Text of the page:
I remember the first time I saw Brock Purdy play. He was calm and steady from the moment he saw his first meaningful NFL snaps. Chaos was all around him; the player in front of him on the San Francisco 49ers depth chart — Jimmy Garoppolo — had just broken his foot, and the last player picked in the draft, in his first NFL season, stepped in with the composure of a 15-year veteran quarterback.
He was decisive, accurate and confident while leading the 49ers to nine straight victories last season.
It’s striking how different Purdy is compared to the quarterback who entered the 2022 season atop the 49ers’ depth chart. Because you just don’t see those same qualities with Trey Lance.
It’s easy to see what the 49ers fell in love with. Physically, Lance is impressive. He can throw it, has good skills, and he’s athletic. Those three things made him stand out in pre-draft workouts.
But he’s not quick with the ball. He doesn’t look like he knows the offense very well, either. Like many young quarterbacks, he tracks receivers; he gets right to his No. 1 with his eyes, which against zone coverage pulls everybody in that direction. That’s detrimental.
The speed of the game, handling information and retaining it, and then being able to apply it on the field instantly — like Purdy does — it’s just not there for Lance. It’s the hardest thing to do for a quarterback in the NFL. And then how calm is he under the gun? Some guys just aren’t able to do it, they buckle under pressure, even with good players around them. That’s what I see in Lance.
He’s slow to act and doesn’t appear very confident. Honestly, he looks out of place. Maybe over time he gets there, but he’s a long ways away right now.
The 49ers are in a bit of a predicament. Purdy is the unquestioned starter after what he showed last season, and I suspect Sam Darnold wasn’t signed to be inactive on game days. So, where does that leave Lance?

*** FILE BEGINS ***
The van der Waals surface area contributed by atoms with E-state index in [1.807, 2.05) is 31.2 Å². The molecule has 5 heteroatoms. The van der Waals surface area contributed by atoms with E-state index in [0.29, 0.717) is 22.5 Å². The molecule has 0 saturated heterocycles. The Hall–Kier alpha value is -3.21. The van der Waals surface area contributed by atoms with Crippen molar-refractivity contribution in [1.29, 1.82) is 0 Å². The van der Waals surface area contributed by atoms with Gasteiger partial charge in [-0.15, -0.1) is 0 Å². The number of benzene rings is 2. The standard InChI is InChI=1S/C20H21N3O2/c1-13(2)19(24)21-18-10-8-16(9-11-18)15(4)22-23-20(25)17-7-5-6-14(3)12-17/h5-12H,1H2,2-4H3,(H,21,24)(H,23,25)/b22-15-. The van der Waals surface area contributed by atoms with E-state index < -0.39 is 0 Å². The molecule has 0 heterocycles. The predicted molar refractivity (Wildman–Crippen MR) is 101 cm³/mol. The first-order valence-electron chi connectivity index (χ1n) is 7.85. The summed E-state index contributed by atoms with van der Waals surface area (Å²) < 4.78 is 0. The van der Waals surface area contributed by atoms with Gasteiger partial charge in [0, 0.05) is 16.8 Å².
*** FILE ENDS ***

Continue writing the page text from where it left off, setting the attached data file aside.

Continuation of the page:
>> READ: Why Lance Could Be Traded
You never want to give up on a quarterback in this league after just four career starts, especially one taken with the No. 3 overall pick in the draft like Lance was just two years ago. Because he has such a limited background — he had 17 starts in three seasons at North Dakota State — you want to give him a chance.
I think things would improve if you kept him for three years and had him around so he could learn the offense. Still, he tracks receivers, and no matter how much coaching or time he has to sit and learn, that’s a difficult habit to break. Quarterbacks who track receivers want to see where everything is, where they’re going to throw the ball right away. You can’t do that in the NFL.
It’s probably unfair to him to say he can’t play in this league at a high level, but right now he can’t, and there’s no doubt the 49ers recognize this as well.
Mike Martz is a former NFL head coach and offensive coordinator, most notably for the St. Louis Rams. He was the OC for the Rams’ “Greatest Show on Turf” offense in 1999 when they won Super Bowl XXXIV. As head coach, he led the Rams to two division titles, and an appearance in Super Bowl XXXVI.